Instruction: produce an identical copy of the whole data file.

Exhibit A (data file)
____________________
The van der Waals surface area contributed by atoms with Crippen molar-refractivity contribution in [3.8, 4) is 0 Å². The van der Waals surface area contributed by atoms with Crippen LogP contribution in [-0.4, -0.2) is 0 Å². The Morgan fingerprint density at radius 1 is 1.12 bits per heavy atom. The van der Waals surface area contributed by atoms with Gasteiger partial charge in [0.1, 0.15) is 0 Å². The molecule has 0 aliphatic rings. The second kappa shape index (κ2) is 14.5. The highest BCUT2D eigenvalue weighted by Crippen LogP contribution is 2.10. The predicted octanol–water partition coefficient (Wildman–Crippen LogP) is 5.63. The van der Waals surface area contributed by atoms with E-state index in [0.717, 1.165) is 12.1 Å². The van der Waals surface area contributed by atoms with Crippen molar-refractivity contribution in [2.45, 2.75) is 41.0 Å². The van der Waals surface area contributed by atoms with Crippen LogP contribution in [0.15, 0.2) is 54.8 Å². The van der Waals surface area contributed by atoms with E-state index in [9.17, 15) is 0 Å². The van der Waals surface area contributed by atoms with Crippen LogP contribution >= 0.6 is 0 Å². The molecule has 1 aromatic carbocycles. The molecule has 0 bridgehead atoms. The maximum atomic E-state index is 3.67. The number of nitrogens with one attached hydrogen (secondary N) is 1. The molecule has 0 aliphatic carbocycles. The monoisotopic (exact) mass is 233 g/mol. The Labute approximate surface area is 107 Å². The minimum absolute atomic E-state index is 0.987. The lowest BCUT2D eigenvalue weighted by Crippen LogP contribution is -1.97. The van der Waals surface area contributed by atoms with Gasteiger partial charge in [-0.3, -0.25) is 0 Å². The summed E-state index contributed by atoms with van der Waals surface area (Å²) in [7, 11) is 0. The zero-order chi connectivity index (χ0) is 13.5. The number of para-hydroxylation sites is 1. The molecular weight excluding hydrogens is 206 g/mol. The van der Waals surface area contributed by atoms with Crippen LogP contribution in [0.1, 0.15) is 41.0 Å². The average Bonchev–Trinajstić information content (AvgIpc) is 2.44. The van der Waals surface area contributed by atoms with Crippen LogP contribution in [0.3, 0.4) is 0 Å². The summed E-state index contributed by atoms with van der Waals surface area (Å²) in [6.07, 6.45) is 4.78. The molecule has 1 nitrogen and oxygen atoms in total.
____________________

The van der Waals surface area contributed by atoms with Crippen molar-refractivity contribution in [3.8, 4) is 0 Å². The van der Waals surface area contributed by atoms with Crippen LogP contribution in [-0.4, -0.2) is 0 Å². The Morgan fingerprint density at radius 1 is 1.12 bits per heavy atom. The van der Waals surface area contributed by atoms with Gasteiger partial charge in [0.1, 0.15) is 0 Å². The molecule has 0 aliphatic rings. The second kappa shape index (κ2) is 14.5. The highest BCUT2D eigenvalue weighted by Crippen LogP contribution is 2.10. The predicted octanol–water partition coefficient (Wildman–Crippen LogP) is 5.63. The van der Waals surface area contributed by atoms with E-state index in [0.717, 1.165) is 12.1 Å². The van der Waals surface area contributed by atoms with Crippen molar-refractivity contribution in [2.45, 2.75) is 41.0 Å². The van der Waals surface area contributed by atoms with Crippen LogP contribution in [0.15, 0.2) is 54.8 Å². The van der Waals surface area contributed by atoms with E-state index in [9.17, 15) is 0 Å². The van der Waals surface area contributed by atoms with Crippen LogP contribution >= 0.6 is 0 Å². The molecule has 1 aromatic carbocycles. The molecule has 0 bridgehead atoms. The maximum atomic E-state index is 3.67. The number of nitrogens with one attached hydrogen (secondary N) is 1. The molecule has 0 aliphatic carbocycles. The monoisotopic (exact) mass is 233 g/mol. The Labute approximate surface area is 107 Å². The minimum absolute atomic E-state index is 0.987. The lowest BCUT2D eigenvalue weighted by Crippen LogP contribution is -1.97. The van der Waals surface area contributed by atoms with Gasteiger partial charge in [-0.3, -0.25) is 0 Å². The summed E-state index contributed by atoms with van der Waals surface area (Å²) in [7, 11) is 0. The zero-order chi connectivity index (χ0) is 13.5. The number of para-hydroxylation sites is 1. The molecular weight excluding hydrogens is 206 g/mol. The van der Waals surface area contributed by atoms with Crippen LogP contribution in [0.1, 0.15) is 41.0 Å². The average Bonchev–Trinajstić information content (AvgIpc) is 2.44. The van der Waals surface area contributed by atoms with Crippen LogP contribution in [0.3, 0.4) is 0 Å². The summed E-state index contributed by atoms with van der Waals surface area (Å²) in [6.07, 6.45) is 4.78. The molecule has 1 nitrogen and oxygen atoms in total.